To the editor:
KDOT dropped their SLT toll idea (“Toll Roadblock,” Jan. 12) like a hot potato. Their attorneys understood any change in traffic estimates would trigger a new environmental impact statement. Today that would eliminate every wetlands route. Like the controversial coal power plant in western Kansas, promoters of the wetlands SLT route managed to get their permit just ahead of tightened federal rules on noise levels for such places.
The engineer who did the sound study acknowledges defects, but KDOT’s attorneys argue it is sufficient to allow the project to go forward. Judge Vratil expressed strong “misgivings” but accepted defendant’s argument that it was not her place to determine whether these shortcomings were serious enough to invalidate the EIS.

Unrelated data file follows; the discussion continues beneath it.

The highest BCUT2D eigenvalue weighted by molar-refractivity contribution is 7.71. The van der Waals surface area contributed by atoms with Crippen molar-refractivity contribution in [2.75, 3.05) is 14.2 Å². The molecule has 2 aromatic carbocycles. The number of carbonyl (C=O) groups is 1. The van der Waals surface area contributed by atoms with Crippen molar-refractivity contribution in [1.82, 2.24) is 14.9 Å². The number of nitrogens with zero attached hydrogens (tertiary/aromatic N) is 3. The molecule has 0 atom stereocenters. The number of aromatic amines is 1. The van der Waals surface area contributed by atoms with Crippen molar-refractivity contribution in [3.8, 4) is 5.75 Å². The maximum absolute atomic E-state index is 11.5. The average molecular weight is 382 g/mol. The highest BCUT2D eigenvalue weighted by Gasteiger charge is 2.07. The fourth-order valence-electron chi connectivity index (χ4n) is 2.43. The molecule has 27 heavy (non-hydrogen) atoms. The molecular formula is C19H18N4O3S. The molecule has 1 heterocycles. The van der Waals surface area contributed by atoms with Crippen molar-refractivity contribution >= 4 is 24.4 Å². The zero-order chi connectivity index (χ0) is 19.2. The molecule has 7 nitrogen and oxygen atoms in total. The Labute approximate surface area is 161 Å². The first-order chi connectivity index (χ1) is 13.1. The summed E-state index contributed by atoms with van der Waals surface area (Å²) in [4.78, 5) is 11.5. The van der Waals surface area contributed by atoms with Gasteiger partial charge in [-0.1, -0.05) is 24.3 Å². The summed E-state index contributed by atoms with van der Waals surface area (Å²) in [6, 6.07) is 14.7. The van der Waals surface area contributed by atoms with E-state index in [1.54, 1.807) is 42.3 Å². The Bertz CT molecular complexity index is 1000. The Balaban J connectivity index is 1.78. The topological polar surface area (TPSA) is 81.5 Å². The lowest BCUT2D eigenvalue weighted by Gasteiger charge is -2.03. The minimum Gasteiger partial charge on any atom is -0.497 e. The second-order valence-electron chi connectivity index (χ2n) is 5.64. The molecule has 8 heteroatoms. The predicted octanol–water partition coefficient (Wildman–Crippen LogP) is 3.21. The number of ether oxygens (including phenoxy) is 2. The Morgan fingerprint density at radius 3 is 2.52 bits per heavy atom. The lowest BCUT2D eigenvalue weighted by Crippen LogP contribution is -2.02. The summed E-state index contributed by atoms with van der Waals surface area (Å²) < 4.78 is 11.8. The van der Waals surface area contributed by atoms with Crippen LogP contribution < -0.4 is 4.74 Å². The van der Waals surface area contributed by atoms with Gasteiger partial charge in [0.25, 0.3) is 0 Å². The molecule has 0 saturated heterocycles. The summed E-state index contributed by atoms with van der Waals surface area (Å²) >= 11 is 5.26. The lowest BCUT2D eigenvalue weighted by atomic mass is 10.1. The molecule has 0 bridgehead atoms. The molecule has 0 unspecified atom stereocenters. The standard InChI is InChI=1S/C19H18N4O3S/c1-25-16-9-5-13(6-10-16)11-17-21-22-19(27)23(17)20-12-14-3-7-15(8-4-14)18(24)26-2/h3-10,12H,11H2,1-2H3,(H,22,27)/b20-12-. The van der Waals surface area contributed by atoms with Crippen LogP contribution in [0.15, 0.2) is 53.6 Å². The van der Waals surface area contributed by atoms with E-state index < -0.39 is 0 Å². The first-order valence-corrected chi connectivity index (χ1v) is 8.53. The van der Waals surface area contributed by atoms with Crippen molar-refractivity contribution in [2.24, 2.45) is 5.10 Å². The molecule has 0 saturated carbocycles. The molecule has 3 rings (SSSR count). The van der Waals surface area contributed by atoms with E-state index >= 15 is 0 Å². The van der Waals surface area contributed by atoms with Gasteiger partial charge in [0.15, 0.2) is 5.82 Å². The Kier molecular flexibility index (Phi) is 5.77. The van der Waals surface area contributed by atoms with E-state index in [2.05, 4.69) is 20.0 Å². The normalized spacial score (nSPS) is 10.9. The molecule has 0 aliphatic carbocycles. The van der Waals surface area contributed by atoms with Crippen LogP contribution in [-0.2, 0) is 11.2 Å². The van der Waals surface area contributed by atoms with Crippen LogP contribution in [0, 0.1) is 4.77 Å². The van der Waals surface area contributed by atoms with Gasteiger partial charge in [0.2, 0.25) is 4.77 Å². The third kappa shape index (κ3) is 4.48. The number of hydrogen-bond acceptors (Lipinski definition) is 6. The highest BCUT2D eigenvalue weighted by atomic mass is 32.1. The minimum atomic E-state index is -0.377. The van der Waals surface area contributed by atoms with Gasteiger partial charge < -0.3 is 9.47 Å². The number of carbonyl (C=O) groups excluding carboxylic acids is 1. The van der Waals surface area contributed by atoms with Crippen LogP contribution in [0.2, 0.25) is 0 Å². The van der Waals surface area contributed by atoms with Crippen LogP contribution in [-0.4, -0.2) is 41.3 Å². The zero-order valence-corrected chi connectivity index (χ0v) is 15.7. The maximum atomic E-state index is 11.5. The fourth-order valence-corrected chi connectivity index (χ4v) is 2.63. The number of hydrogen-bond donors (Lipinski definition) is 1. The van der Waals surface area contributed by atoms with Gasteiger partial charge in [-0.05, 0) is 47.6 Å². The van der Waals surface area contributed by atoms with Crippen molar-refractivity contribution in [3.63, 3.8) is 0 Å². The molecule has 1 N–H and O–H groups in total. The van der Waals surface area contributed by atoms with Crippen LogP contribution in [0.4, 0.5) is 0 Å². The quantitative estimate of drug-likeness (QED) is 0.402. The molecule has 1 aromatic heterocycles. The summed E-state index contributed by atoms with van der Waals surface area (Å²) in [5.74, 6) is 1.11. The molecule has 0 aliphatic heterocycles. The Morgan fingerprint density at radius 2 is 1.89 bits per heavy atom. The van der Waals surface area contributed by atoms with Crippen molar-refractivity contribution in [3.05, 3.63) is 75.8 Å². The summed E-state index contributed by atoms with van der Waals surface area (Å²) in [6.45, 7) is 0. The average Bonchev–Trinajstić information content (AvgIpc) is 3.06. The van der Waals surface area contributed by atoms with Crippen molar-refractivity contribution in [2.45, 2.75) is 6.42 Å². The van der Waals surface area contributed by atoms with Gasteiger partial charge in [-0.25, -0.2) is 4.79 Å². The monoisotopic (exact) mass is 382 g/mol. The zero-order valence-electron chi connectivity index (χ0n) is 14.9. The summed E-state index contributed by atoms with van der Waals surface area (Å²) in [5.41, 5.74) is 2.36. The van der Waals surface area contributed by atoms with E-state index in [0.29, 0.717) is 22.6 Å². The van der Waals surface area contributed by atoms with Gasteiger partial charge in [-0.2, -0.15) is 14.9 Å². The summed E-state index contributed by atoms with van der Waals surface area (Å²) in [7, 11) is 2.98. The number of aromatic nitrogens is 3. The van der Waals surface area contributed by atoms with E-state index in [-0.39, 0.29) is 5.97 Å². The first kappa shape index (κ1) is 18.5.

NEPA standards were put in place explicitly to protect minorities from the tyranny of the majority. They are the heart of our nation’s protections against environmental injustices. Will the 10th Circuit Court of Appeals in Denver overturn this very shaky ruling? Indians have learned not to get their hopes up about a fair hearing in these matters from the federal courts. The litany of bad-faith decisions fills volumes of Indian case law.
If this lower court opinion stands, NEPA will have such a large loophole that you’ll be able to drive endless convoys of trucks through it. That would delight fools and bigots. The tea party hates NEPA. Most folks in Lawrence, however, would soon regret paving this sacred place supposedly for convenience only to discover the SLT is primarily infrastructure for interstate trucking.